By Benjamin Katzeff Silberstein
That’s what the FAO says in a recent estimate. Here’s the Yonhap summary of the FAO report:
North Korea requires about 641,000 tons of grain this year as the impoverished communist nation produced a below-average yield, a U.N. food agency said in a recent report.
This would not be prohibitively expensive for the government to import.
The shortfall, which must be made up with foreign assistance and imports, is up from 458,000 tons estimated for 2017 in the quarterly Crop Prospects and Food Situation report released by the Food and Agriculture Organization of the United Nations.
N. Korea needs 641,000 tons of grain: U.N. report
I have my doubts about the accuracy of these estimates. It’s highly unclear how the Food and Agriculture Organization (FAO) has conducted any recent food production surveys in North Korea to generate these new figures. Even when they did such surveys on a regular basis, conditions were difficult as they were (at least to my knowledge) not able to freely visit farms and markets. The role of the markets in agricultural distribution is still not fully or officially acknowledged by the North Korean government. I’ve emailed FAO with questions about the basis for these numbers, and will update the post if or when they respond.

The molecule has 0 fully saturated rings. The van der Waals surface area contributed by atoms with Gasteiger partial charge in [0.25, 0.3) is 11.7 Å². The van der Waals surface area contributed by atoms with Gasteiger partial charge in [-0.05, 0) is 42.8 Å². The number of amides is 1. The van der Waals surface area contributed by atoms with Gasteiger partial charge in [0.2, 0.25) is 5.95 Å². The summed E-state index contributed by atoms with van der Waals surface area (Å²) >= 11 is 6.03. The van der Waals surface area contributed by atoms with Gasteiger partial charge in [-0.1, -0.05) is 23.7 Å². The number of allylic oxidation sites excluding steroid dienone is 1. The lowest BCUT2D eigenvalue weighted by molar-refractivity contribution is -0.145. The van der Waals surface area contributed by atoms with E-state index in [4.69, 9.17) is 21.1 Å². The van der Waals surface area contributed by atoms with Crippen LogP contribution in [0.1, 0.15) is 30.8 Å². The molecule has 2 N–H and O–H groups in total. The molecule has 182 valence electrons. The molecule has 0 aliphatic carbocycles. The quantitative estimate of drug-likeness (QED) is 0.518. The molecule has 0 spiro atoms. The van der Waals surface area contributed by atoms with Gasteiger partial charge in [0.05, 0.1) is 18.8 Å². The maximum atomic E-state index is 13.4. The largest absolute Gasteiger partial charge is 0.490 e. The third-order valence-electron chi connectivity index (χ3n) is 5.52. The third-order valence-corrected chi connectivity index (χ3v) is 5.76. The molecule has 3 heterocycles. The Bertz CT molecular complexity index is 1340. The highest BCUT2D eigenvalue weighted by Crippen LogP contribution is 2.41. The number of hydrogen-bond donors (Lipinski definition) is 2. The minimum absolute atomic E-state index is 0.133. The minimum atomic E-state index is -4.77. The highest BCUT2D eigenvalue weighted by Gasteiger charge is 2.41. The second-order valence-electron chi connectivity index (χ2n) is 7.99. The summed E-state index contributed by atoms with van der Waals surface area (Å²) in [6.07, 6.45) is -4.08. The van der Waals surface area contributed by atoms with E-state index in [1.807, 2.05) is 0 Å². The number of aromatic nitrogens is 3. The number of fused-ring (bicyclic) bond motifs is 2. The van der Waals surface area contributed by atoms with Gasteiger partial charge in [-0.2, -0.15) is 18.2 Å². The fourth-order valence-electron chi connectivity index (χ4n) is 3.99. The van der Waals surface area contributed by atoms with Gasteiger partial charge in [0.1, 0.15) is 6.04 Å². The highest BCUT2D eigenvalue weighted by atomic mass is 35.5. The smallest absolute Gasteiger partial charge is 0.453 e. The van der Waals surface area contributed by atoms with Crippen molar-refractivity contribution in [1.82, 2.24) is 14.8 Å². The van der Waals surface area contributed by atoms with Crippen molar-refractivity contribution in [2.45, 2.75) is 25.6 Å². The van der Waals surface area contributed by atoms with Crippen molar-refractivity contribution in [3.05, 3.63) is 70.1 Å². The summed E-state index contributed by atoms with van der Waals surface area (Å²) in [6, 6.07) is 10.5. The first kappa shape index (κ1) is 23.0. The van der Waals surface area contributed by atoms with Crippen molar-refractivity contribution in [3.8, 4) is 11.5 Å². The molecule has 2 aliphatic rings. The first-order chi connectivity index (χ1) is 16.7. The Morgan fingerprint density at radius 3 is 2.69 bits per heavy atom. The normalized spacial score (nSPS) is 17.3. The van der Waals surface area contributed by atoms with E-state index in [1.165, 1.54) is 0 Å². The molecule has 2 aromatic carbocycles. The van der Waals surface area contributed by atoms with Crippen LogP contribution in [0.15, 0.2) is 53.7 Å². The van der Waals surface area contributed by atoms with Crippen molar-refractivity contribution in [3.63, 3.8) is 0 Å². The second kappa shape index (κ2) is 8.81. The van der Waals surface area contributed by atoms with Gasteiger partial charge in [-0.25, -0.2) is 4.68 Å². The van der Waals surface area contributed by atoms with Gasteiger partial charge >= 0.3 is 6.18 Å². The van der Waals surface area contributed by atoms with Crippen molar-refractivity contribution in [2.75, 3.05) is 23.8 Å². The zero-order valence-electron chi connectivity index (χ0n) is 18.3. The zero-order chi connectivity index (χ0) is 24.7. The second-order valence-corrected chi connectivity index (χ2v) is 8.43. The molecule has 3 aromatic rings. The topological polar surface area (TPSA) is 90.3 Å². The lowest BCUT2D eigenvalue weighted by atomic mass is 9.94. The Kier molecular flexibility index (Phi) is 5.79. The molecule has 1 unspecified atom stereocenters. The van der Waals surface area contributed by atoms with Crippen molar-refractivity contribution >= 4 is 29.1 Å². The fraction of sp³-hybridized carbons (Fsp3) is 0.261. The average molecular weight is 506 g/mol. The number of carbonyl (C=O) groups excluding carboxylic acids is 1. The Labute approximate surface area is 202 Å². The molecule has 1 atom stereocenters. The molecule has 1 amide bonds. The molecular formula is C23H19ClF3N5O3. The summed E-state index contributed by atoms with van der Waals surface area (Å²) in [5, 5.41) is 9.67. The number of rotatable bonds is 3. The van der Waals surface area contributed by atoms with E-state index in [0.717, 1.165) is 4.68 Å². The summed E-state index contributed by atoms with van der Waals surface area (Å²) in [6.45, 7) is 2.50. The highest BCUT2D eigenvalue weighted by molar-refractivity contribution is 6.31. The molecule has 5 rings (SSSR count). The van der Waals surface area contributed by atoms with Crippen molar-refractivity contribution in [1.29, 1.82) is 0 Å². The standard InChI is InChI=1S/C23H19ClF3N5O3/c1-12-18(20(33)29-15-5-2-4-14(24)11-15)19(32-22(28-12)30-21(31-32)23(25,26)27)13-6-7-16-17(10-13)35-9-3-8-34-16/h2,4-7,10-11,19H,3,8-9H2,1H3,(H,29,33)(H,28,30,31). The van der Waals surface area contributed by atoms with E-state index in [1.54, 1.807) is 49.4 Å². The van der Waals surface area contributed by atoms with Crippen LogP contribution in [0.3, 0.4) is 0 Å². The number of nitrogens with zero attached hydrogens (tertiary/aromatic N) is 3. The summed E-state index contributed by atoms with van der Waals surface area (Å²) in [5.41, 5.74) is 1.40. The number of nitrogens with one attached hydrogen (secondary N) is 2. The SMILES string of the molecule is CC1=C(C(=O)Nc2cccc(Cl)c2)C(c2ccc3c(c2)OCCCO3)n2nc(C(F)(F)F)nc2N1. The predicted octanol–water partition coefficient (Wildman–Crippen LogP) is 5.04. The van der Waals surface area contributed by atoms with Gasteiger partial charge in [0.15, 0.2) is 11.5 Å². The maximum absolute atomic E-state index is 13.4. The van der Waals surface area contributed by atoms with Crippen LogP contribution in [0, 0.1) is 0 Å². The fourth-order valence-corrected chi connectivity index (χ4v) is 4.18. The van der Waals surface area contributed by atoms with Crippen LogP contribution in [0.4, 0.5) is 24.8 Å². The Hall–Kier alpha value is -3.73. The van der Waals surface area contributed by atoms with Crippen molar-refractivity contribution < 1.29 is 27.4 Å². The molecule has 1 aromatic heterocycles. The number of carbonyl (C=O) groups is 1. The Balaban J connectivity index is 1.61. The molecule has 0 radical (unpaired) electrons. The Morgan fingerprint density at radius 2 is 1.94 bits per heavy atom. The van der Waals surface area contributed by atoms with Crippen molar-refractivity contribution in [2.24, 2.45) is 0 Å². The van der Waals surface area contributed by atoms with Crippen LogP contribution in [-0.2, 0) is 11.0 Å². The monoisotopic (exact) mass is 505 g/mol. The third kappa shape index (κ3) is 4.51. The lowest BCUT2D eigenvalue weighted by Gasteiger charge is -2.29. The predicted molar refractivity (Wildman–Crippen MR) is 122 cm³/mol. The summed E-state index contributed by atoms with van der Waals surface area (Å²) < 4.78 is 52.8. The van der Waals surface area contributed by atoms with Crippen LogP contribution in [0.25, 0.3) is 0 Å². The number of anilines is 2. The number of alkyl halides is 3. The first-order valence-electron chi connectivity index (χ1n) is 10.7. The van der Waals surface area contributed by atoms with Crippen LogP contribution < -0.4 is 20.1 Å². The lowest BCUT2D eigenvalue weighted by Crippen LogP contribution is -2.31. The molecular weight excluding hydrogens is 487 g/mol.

The problem is that the marketization of food supply makes it very difficult to create an accurate balance sheet for food needs and production. We don’t know precisely how much private plots produce, for example, or how much is imported outside of what the government reports to FAO. Again, all of this would be much easier to understand if more information was readily available about the FAO’s methods for this estimate.View Original Article